Best Practices, Facilities Management

Best-in-Class Technology Enablers in Facilities Management

Superior building operations. That’s what it means to be Best In Class. Operating a better building goes well beyond accounting, other controls, reporting cost and revenue information.

We’ve written extensively about what it takes to be BIC. Technology is one of the most important components because it’s the key enabler of so many things.

Most building management or FM systems are based around accounting and work order systems. These are driven by a central administration group. After all:

  • You need to have controls,

  • You need to be able to approve P.O’s and generate W.O’s

  • You need to be able to schedule work and keep track the dollars spent and charged

  • You need to take requests or issues (trouble tickets) from occupants or tenants.

  • You need to track issues to completion.

  • You have to be able to charge tenants.

All of these core functions are important and necessary. But, they are focused on supporting accounting and control, and tracking and reporting issues raised. Being a BIC building also means using technology to :

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  • Be proactive. Minimize tenant issues. Eliminate building failures which helps extend an asset’s life, and reduces energy consumption.

  • Enable people in the field (not just the central accounting and tracking folks). The right tools make sure they can get the information needed to do their job better..

  • Better collaborate with others for resolving problems as they arise. Often issues can be dealt with in near real time.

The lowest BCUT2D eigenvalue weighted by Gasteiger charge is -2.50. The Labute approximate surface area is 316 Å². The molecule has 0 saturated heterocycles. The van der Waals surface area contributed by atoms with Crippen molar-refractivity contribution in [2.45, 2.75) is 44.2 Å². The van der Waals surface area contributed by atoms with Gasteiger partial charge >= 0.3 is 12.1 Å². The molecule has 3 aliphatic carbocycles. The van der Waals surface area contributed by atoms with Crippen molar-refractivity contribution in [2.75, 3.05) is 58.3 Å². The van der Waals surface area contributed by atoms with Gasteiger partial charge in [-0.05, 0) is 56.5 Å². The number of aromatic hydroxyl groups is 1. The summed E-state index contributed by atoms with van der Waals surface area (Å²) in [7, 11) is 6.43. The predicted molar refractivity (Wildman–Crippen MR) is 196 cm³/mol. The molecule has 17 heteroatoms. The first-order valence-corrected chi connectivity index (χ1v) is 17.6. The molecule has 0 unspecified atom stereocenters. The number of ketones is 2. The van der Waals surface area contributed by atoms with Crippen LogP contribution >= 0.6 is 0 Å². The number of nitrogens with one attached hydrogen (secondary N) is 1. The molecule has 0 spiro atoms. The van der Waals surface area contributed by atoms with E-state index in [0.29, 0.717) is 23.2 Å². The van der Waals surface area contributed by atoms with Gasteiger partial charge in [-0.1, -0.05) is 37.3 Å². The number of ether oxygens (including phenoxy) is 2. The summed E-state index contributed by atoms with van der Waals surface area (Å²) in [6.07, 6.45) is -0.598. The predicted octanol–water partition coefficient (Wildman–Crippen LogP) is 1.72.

Being BIC requires that you have a technology strategy. This is a key element to achieving all the benefits and successes associated with BIC. Technology is a significant enabler of process improvements, operational efficiencies, and customer satisfaction. Remember, there’s nothing synonymous between poor execution and being BIC. Poorly executed and delivered technology is a showstopper.

Technology and process go hand in hand. Unfortunately some technologies force you into processes that may not work well for your business. It’s no different for FM operations. It’s only after reviewing your processes and making them more efficient, that the implementation of new technology works best. Applying technology to bad processes just means making the same mistakes faster and cheaper than you did before.

What are the best technology enablers for being BIC? How do you invest in the right technologies? What are the fundamental elements of BIC technologies in FM with so many options available?

It’s critical to map out your FM processes. Figure out how to make them better, or as good as they can be. Your people will know. It’s not a difficult exercise, so take the time to do it.  Whatever technologies you consider, make sure that they will support your process. Don’t force changes to your processes to fit the technology. The utilization of technology needs to be flexible. It shouldn’t leave you constrained to a fixed procedure.